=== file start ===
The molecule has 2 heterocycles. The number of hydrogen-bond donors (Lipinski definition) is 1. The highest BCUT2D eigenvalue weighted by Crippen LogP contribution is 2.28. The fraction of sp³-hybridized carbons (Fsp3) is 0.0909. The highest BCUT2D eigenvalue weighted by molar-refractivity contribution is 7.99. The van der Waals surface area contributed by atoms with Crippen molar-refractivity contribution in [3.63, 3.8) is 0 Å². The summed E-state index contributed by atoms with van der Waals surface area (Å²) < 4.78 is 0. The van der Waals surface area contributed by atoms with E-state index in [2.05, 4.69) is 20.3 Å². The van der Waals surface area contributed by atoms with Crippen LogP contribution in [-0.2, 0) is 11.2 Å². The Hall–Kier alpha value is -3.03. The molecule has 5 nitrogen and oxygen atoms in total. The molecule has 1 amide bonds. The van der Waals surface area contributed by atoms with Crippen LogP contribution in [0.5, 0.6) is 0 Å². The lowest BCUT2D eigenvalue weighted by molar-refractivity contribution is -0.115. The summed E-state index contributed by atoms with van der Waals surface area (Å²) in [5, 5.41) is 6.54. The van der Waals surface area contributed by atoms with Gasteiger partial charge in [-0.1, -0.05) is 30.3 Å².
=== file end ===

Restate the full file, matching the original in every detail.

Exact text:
The molecule has 2 heterocycles. The number of hydrogen-bond donors (Lipinski definition) is 1. The highest BCUT2D eigenvalue weighted by Crippen LogP contribution is 2.28. The fraction of sp³-hybridized carbons (Fsp3) is 0.0909. The highest BCUT2D eigenvalue weighted by molar-refractivity contribution is 7.99. The van der Waals surface area contributed by atoms with Crippen molar-refractivity contribution in [3.63, 3.8) is 0 Å². The summed E-state index contributed by atoms with van der Waals surface area (Å²) < 4.78 is 0. The van der Waals surface area contributed by atoms with E-state index in [2.05, 4.69) is 20.3 Å². The van der Waals surface area contributed by atoms with Crippen LogP contribution in [-0.2, 0) is 11.2 Å². The Hall–Kier alpha value is -3.03. The molecule has 5 nitrogen and oxygen atoms in total. The molecule has 1 amide bonds. The van der Waals surface area contributed by atoms with Crippen LogP contribution in [0.5, 0.6) is 0 Å². The lowest BCUT2D eigenvalue weighted by molar-refractivity contribution is -0.115. The summed E-state index contributed by atoms with van der Waals surface area (Å²) in [5, 5.41) is 6.54. The van der Waals surface area contributed by atoms with Gasteiger partial charge in [-0.1, -0.05) is 30.3 Å².